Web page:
The murder of journalist Luciano Rivera Delgado at the municipality of Playas de Rosarito, Baja California (BC), caused great consternation in the journalistic and political sectors of the State.
Rivera Delgado, of 33 years old, began his journalistic work at the local channel CNR as a reporter and then as a presenter on the main news channel.
Rivera Delgado specialized in social, political and security news articles. To date, he was the director of the magazine Dictamen Baja California, which focused on the economic and political situation of Baja California.
“It pains me to see the violence we have here in Rosarito, and that today it reached a brother of mine who was always there for me. Luciano was brave and confident, probably because he always had the courage to face people like this, despite the consequences,” said Mariné Zavala, a fellow journalist.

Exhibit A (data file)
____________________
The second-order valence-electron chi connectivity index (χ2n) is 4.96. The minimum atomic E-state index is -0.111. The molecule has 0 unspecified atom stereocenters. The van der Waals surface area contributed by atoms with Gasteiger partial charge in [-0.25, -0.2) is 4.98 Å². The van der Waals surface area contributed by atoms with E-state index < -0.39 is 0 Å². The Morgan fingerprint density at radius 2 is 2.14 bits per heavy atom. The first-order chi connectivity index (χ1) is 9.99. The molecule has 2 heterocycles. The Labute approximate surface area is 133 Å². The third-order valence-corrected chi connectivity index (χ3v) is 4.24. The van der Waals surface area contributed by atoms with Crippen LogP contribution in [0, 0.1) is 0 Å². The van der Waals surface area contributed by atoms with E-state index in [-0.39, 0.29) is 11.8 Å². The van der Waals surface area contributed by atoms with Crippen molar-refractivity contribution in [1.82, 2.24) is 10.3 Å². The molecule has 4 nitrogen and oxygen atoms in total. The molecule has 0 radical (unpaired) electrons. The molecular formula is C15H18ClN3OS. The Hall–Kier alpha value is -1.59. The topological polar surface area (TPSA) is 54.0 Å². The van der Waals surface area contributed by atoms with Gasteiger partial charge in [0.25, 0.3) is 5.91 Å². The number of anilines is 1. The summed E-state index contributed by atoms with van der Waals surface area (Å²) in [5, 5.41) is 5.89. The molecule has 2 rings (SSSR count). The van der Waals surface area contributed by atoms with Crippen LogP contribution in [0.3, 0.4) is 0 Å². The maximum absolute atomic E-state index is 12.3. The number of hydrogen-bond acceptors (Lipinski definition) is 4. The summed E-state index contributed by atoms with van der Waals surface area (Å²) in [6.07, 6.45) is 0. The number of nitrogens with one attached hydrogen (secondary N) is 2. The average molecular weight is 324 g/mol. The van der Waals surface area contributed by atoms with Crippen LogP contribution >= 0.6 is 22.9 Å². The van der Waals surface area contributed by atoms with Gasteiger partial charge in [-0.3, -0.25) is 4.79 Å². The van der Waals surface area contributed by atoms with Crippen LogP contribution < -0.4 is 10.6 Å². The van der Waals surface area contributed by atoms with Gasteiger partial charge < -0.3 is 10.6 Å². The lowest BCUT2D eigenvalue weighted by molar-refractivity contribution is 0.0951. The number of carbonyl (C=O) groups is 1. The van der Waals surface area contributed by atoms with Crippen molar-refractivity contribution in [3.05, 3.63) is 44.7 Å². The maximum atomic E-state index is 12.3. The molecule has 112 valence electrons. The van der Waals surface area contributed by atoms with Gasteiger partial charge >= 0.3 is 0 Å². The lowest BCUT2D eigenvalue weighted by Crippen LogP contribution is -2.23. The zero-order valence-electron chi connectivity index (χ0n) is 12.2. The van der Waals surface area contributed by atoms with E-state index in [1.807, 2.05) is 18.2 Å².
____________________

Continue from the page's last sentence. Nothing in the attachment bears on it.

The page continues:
The Press Club of Playas Rosarito demanded major Mirna Rincón to shed some light on the murder of their college, who had been working for over a decade at the local news media. Furthermore, they demanded a stop to the violence and impunity caused by the high-impact crimes in the city.
“We protest against this treacherous attack which took the life of our college Luciano. We see deceit in the words of the Attorney's Office, who claim they have no lines of investigation, but they haven't even mentioned a motive. We demand that they give an explanation for his murder,” said the president of the Press Club of Playas Rosarito, Javier Malacara.
For hispart, the State Governor, Francisco Vega de Lamadrid, said the death of the young journalist made him feel terribly sad and concerned.
He said he felt sorry for what happened and that the corresponding investigations will be made to solve the case.
In turn, president of the Citizen Council for Public Security, Juan Manuel Hernández Niebla, demanded to the Baja California authorities that they solve the crime.
He pointed out that violent acts at public locations are frequently due to a lack of police officers, as well as their poor training and reaction since criminals act when they know authorities will be off the streets – whether as a result of a lack of leadership, reduced numbers or corruption.